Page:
The Online Education system questions the cornerstone of the Indian Constitution, equity, and equality. In a country like India, there are huge inequalities in the availability of resources and essentials to attend these classes. Thus, they create a digital divide between rich and poor.
With the immense support of the Government, barriers to entering the online education industry lessened. As a result, because of the prosperity, a humongous number of start-ups flooded into the market. This gave rise to abnormal competition forcing companies to lower the price of their products. But, the cost of acquisition, which is the cost incurred by a company on earning a customer, through expensive sales and advertising processes, rocketed up. Eventually, the profit margin decreased to a level beyond which their basic survival itself, was questioned.
After the introduction of the vaccination campaigns, Governments started to loosen their restrictions and strived to restore things to normal. As a part of this movement, educational institutions were reopened. Most of the students reacted positively to this movement, which was a sudden blow to the education technology sector.
Apart from these major reasons, some crucial international factors too contributed to the downfall of the industry. China asks its ed-tech companies to move to non-profits burning off millions of capital raised. The economic consequences of the Russia-Ukraine war served as yet another headache. Impending recession threats pushed up the interest rates, which tightened fund flow, and online education companies are now stressed to prove their profitability instead of revenue-generation skills.
“ We are looking at a time where funding will dry up for at least 12-18 months. We must adapt,” founder and CEO of online education provider Unacademy wrote in an email to his employees. This statement reflects the crystal clear image of the challenges currently faced by the industry.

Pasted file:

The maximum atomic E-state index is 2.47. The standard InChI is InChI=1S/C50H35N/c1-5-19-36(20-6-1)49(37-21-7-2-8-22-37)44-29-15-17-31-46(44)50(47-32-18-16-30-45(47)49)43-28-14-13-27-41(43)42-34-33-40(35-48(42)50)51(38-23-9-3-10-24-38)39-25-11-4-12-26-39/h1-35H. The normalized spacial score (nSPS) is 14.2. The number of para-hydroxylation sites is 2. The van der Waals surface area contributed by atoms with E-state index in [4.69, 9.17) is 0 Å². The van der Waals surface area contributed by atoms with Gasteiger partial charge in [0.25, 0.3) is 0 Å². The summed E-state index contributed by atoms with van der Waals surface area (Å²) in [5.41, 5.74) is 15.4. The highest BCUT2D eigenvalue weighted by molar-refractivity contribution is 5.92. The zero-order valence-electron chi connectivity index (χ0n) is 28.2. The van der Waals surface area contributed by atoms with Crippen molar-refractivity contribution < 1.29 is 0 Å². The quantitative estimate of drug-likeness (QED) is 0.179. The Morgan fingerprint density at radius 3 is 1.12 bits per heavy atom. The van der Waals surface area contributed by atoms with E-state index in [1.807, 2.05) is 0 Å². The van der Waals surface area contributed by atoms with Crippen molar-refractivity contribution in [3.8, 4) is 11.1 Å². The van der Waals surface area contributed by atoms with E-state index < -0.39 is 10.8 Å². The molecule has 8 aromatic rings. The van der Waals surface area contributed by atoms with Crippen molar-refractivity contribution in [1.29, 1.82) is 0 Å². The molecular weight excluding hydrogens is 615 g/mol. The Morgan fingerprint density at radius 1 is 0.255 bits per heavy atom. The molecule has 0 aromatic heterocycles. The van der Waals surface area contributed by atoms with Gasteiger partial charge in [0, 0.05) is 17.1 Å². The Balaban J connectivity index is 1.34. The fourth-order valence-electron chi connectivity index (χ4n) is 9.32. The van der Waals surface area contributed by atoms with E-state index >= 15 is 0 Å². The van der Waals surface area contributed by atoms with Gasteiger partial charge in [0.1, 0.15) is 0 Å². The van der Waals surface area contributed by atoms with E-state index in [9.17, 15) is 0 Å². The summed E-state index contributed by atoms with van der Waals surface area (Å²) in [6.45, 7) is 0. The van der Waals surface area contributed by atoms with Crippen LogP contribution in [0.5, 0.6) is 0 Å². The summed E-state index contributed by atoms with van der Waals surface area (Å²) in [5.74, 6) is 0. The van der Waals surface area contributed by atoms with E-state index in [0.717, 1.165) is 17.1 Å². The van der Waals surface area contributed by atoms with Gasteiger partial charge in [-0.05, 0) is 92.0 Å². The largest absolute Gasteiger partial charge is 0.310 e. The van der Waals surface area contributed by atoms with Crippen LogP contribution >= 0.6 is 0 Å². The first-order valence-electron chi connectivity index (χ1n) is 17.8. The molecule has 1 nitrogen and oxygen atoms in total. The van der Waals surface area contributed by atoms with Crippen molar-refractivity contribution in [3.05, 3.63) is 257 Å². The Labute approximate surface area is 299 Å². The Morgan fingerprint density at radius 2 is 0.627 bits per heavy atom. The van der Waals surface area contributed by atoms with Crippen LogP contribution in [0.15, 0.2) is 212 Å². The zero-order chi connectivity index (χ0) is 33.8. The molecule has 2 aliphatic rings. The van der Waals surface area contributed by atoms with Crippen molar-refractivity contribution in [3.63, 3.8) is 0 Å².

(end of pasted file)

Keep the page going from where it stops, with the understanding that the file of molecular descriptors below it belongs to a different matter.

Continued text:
Byju's sacks over 2500 employees. Online tutoring platform Vedantu laid off 7 percent of their total workforce. Lido, an online education provider to school students shut down. The ongoing ed-tech crash crisis is more serious and almost 15000 people might be left jobless. None even the Governments, who once deeply promoted the industry, could save the companies in this crucial juncture.
The ed-tech crash has caused several online education providers to rethink. To brace for the impact, most of the companies turned their attention to traditional offline classrooms. Last year, Byju's acquired Aakash Educational Services, a trusted brand that specialises in training for competitive exams. Unacademy announced its official entry into the offline foray, by launching its first coaching center in Rajasthan.
The above facts and figures signify a strong message that online education cannot be a perfect substitute for classroom education. The question of how schools continue to stress traditional academic skills and rote learning, rather than on skills, was raised since time immemorial. If the online education sector succeeds in exploring and addressing the flaws of the conventional education system to create an effective and new method of education, the industry will surely gain a position, both in the market and in history. Like other sectors, where competition is stiff, the future belongs to those who can innovate while focussing on sustainability.
This content is accurate and true to the best of the author’s knowledge and is not meant to substitute for formal and individualized advice from a qualified professional.
© 2022 Govind Panicker